So, right now we’re all deep into “managing change”, and adjusting to this new phase of life, and enjoying it!  Lots of good things happening, INCLUDING the kids moving to college and diving into THAT big change in their lives.  (Maggie’s been going to school for two years now, but this will be her first time living in the dorms. Max will be in college for the first time this fall!  Both kids lived away from home, of course, for a year, when they did their exchange programs in Finland and Germany, but this will be a cool new experience for them.  I’m excited for them!)

For now, though, we’re still digging out from boxes that need unpacking.  We “downsized” on purpose, and purged a bunch of stuff before moving, but as we unpack, I think another purge may be due!

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Italy. Day 3. Friday in Cinque Terre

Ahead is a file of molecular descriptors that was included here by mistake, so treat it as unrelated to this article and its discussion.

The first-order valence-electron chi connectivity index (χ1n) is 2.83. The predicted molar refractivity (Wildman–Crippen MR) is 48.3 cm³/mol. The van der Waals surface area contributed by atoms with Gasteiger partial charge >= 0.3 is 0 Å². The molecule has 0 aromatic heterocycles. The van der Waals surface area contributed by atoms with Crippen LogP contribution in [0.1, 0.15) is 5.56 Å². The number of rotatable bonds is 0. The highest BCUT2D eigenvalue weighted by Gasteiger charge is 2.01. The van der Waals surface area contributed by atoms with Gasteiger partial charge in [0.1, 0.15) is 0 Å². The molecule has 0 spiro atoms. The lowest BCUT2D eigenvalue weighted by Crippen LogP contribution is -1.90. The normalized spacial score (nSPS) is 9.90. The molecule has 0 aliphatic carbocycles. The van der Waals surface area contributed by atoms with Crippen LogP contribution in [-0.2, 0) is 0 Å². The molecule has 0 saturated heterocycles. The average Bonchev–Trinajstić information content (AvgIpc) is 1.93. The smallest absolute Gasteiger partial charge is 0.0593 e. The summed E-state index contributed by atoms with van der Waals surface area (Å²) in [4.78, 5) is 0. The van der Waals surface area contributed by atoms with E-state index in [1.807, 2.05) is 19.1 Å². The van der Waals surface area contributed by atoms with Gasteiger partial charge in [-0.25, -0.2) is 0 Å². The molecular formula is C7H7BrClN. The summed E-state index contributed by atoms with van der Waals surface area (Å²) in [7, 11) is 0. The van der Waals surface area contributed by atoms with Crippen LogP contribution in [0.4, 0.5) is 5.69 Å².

So on Friday I slept in a little bit, after a long Thursday. Then after a quick breakfast Tommaso and I bought Cinque Terre cards for the day of travel, and jumped on a train to Riomaggiore, the southernmost of the 5 towns in Cinque Terre.

The Cinque Terre cards are nice – for 16 Euros you can hike as many paths as you want and ride as many trains inside the Cinque Terre network as you want for a whole day.

Riomaggiore is beautiful. When you arrive off the train, you have to walk through a long tunnel to get to the center of town, where the main piazza is. I know just enough Italian to get excited when I see a sign I recognize, and “Centro” with an arrow was always fun to discover. This one pointed to the big tunnel walkway, so away we went.

Like all of the Cinque Terre towns, Riomaggiore is all about the steps and the vertical climb. These towns are built right into the big hills on the steep shores and cliffs of the sea, and space is not wasted! Buildings stack up and up, little terraces are carved into the mountain everywhere, and the alleys, stairways, ramps and streets are an amazing mixture of nice open spaces for public gathering and little narrow walkways that are maze like back into little neighborhoods of homes, shops and apartments.